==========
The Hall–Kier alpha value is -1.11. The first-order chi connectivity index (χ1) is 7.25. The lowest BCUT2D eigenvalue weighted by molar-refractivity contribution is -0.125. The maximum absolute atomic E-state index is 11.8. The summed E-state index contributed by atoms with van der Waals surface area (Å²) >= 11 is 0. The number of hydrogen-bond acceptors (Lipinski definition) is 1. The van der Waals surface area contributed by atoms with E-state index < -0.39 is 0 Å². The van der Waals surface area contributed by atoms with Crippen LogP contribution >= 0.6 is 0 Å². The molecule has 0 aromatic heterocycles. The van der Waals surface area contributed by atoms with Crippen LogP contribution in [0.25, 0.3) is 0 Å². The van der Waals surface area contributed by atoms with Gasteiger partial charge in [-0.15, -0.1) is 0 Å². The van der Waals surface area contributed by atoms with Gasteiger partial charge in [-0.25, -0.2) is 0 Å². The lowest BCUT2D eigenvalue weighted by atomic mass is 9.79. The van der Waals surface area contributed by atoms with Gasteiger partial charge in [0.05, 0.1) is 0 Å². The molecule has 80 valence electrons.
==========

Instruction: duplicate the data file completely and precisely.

The Hall–Kier alpha value is -1.11. The first-order chi connectivity index (χ1) is 7.25. The lowest BCUT2D eigenvalue weighted by molar-refractivity contribution is -0.125. The maximum absolute atomic E-state index is 11.8. The summed E-state index contributed by atoms with van der Waals surface area (Å²) >= 11 is 0. The number of hydrogen-bond acceptors (Lipinski definition) is 1. The van der Waals surface area contributed by atoms with E-state index < -0.39 is 0 Å². The van der Waals surface area contributed by atoms with Crippen LogP contribution >= 0.6 is 0 Å². The molecule has 0 aromatic heterocycles. The van der Waals surface area contributed by atoms with Crippen LogP contribution in [0.25, 0.3) is 0 Å². The van der Waals surface area contributed by atoms with Gasteiger partial charge in [-0.15, -0.1) is 0 Å². The van der Waals surface area contributed by atoms with Gasteiger partial charge in [-0.25, -0.2) is 0 Å². The lowest BCUT2D eigenvalue weighted by atomic mass is 9.79. The van der Waals surface area contributed by atoms with Gasteiger partial charge in [0.05, 0.1) is 0 Å². The molecule has 80 valence electrons.